But she points out that it's possible the mortals never truly failed, but it was indeed them. They held them to an impossible standard.

Bagan believes it is inevitable they will fall, and Harmony will need to destroy them. But Harmony doesn't see it as inevitable, rather she sees it as mortals being able to save themselves.

And wisely points if she needs to fix something, she, a deity, would need to make a mistake.

Bagan, on the other hand, sees mistakes only as such if final...which overlooks the fact the death of the previous ages WAS final and thus was a mistake.

Bagan sees that it is inevitable she will make the same choice he did...and tries to show her such.

And it is indeed terrifying. The idea of Harmony no different than her fellows...

But she reacts understandably and attacks Bagan without really even intending to...and shows off her true nature and power.

Though all Bagan did was show her own worst fear. Or the worst future. It is a possibility...

And she shows that this works both ways: in some possibilities, it is Bagan who becomes Reijuu again to join HER. There are many possibility. And unlike Bagan, she sees none as inevitable.

To her it is worthless to look at these and try to make them possible, as by the time you do, you may have already made it impossible.

Bagan chooses to ignore this and still fixate on the one future. Bagan believes Harmony fears it because she fears herself...and she does fear herself, but not him.

She feels sorry for it.

Because Bagan was never meant to be alone. Before it was Reijuu, it was the three Aspects who had to merge to save the world. It's lonely.

She wishes she'd been there and Bagan asks what she'd possibly have accomplished.

She'd have been its friend.

And she replays its rampage in the ancient past...then slower. To reveal survivors.

Survivors who HELPED one another.

And she catches onto something.

Bagan could've destroyed Mu entirely in that one shot. It COULD have left no survivors.

Bagan was aware of this, and COULD have easily remedied it...but didn't.

Bagan makes an excuse...but Harmony knows that it held back.

And this time, it's Bagan who wavers at least slightly.

And Harmony finally makes a point: she doesn't fear Bagan, it fears HER. Because she didn't act like it did. She's proof it is not inevitable.

And Bagan came to ask about the Dark Hunters and their activities...and I think Harmony is correct that its beginning to care more for them than it wants.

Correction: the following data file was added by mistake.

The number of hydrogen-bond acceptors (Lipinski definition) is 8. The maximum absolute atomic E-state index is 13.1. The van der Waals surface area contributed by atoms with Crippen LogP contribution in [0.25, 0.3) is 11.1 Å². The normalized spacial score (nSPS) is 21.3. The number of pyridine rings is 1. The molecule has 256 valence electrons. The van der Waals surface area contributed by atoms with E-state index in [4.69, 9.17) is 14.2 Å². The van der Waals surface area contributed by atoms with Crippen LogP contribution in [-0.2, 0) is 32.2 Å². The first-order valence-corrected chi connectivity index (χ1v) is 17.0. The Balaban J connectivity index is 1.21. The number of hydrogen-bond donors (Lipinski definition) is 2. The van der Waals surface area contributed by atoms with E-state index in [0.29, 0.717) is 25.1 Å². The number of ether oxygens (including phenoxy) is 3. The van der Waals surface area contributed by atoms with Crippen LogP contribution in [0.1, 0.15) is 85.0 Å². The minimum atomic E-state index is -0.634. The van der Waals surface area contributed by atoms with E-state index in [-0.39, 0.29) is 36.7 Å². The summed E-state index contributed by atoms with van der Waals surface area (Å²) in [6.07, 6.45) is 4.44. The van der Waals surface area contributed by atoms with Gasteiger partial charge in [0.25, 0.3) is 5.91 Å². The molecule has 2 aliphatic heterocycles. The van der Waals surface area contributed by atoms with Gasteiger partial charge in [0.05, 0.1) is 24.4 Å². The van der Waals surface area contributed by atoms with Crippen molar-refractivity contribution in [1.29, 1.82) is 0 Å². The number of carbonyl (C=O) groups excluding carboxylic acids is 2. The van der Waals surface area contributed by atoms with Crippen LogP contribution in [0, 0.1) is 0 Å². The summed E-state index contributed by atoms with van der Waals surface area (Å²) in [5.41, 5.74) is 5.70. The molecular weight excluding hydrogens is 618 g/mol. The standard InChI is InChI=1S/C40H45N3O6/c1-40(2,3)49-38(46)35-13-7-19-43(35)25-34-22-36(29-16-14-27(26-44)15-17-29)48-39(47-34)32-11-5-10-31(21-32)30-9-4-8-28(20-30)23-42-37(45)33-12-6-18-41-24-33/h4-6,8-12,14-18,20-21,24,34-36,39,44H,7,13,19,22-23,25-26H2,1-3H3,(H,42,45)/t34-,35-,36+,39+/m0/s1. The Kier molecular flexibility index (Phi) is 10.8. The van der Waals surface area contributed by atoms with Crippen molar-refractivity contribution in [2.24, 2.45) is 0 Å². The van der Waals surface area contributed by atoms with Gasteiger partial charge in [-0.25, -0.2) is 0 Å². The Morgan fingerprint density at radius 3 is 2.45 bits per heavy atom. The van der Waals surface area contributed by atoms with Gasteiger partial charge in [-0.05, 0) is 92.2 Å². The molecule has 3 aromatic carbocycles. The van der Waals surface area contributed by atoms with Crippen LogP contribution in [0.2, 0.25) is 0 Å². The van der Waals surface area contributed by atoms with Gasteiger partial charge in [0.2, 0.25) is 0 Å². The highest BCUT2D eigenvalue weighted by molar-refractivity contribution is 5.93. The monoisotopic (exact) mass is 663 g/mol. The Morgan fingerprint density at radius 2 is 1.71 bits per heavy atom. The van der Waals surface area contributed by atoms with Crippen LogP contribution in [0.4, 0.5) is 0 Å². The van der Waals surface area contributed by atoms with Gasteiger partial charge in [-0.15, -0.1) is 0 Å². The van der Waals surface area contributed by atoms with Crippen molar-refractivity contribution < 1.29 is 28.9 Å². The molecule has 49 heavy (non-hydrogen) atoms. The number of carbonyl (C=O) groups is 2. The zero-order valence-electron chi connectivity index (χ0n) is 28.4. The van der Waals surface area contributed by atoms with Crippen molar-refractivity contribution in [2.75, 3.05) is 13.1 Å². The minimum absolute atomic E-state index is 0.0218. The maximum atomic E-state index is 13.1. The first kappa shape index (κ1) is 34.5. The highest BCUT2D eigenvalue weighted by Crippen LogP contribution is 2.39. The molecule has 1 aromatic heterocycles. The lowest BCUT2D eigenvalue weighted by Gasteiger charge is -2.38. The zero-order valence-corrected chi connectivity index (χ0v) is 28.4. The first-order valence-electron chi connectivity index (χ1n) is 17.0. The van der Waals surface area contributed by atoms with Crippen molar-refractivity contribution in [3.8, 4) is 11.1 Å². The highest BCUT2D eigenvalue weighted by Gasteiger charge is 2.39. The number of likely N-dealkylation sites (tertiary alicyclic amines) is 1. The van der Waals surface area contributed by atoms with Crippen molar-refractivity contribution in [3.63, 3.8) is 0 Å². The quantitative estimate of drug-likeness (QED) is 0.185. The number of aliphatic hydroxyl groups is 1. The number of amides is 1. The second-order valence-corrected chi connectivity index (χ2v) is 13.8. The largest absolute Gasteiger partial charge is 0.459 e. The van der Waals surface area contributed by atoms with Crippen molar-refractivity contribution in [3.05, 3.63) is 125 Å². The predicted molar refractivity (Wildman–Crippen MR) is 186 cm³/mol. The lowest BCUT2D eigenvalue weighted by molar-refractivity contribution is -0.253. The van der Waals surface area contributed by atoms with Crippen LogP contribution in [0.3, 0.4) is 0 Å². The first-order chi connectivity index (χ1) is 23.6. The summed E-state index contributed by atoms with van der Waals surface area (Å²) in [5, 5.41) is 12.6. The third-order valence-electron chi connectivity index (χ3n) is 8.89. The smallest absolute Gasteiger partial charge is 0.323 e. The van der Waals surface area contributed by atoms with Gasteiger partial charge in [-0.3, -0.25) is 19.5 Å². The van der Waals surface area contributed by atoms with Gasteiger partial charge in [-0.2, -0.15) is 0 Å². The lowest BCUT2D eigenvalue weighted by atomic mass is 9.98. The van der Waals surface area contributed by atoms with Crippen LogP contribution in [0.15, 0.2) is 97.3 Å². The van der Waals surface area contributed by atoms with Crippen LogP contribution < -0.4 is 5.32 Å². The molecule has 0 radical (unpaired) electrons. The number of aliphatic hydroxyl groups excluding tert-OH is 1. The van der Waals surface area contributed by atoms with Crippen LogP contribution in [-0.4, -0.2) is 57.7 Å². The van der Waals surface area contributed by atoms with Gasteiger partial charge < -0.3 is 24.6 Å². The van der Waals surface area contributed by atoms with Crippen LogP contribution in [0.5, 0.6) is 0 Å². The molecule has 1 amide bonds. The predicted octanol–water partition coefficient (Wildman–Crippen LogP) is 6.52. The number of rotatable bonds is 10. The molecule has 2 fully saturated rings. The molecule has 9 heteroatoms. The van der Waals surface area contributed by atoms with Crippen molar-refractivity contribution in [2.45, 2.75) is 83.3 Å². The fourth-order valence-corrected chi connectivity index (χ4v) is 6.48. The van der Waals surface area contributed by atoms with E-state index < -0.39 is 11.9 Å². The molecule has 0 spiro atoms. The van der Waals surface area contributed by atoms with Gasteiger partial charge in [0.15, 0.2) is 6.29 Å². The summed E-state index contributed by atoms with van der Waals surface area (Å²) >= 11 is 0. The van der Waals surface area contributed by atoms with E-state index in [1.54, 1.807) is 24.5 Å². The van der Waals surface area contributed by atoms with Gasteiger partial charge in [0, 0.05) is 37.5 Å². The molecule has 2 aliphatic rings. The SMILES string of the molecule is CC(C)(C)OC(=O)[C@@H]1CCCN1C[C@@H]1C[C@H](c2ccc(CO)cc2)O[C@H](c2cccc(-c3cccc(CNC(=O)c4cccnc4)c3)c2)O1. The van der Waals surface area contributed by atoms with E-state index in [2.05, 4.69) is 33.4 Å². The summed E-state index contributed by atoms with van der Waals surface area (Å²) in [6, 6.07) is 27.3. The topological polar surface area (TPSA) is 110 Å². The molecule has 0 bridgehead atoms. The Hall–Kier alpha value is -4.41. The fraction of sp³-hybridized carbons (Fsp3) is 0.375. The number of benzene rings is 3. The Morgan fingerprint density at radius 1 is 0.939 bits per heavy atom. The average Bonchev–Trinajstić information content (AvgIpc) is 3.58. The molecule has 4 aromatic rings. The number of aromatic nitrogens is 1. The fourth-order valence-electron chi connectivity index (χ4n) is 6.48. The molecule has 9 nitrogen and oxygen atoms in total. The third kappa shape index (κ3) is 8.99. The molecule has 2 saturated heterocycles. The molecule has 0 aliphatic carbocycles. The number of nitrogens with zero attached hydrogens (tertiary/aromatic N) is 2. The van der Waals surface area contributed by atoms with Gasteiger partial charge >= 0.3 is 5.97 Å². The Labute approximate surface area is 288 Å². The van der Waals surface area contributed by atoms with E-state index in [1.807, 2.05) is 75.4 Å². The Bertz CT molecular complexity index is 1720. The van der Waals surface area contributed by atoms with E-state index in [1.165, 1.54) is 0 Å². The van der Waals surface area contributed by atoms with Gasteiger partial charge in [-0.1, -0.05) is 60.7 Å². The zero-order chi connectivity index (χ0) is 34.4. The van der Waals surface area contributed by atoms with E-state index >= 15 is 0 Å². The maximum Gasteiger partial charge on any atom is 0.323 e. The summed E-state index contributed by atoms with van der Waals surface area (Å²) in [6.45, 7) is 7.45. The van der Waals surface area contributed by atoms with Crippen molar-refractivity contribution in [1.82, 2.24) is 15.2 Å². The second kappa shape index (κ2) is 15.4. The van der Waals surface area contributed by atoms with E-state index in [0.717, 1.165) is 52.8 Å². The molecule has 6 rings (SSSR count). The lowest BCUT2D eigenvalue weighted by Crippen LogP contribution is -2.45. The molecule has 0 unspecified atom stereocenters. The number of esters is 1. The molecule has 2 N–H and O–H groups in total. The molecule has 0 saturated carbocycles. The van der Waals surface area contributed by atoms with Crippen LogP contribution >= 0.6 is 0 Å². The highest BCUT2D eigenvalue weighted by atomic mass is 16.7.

And she has a good point: it is lack of faith in them nearly robbed him of X and Kaizer, a major loss.

And in a stark contrast to last time...they spend the night watching mortals be live.

Bagan agrees with her that this is good...but also that it believes Harmony must either join it or die.

Overall, very good short that goes into a lot of interesting ideas. In the end, I honestly don't think Harmony is completely right about the role of a deity either, but she is far more right than Bagan and Grogar. I enjoyed this.

You're all good man, we're friends. I have no problem with it.

In the dark of a small cabin within the campgrounds, two figures sat together in bed with one reaching over to turn off the lamp. Illuminated only by the subtle glow coming from Aria’s necklace, two pairs of hands slowly raised to one another’s cheek. Aria removed a mask and jacket, leaning in to nuzzle and kiss an old scar crossing a cheek. X removed a set of hair bands and sweater, running his fingers along the back and pressing his forehead to her’s.

Harmony shifted the viewpoint to allow them some privacy, but couldn’t resist letting out a small snicker when she saw Adagio pace by the cabin. The eldest siren took one look at the massive amount of love magic, visible to her as red smoke, billowing out from under the door and clouding the windows; before promptly turning on her heel and pacing away, red embarrassment staining her face.

wait. did Aria an Kaizer "DO IT"?

(note: from now on, I'm calling X "Kaizer" now. he has a name now right? just add the "Ghidorah" part when he transforms. )

In essence the two are extremely similar characters that only really have one big difference, with that difference had lasting consequences. Had circumstances been slightly different, they'd be on the same side. I can actually agree there is some chemistry there I would love to hear others input about it.

What? Couples who love each other can get intimate. Might not even be any sex but just them enjoying the other one's company and proximity. After all they have been through and are dealing with right now I would imagine being around the other could keep them calm.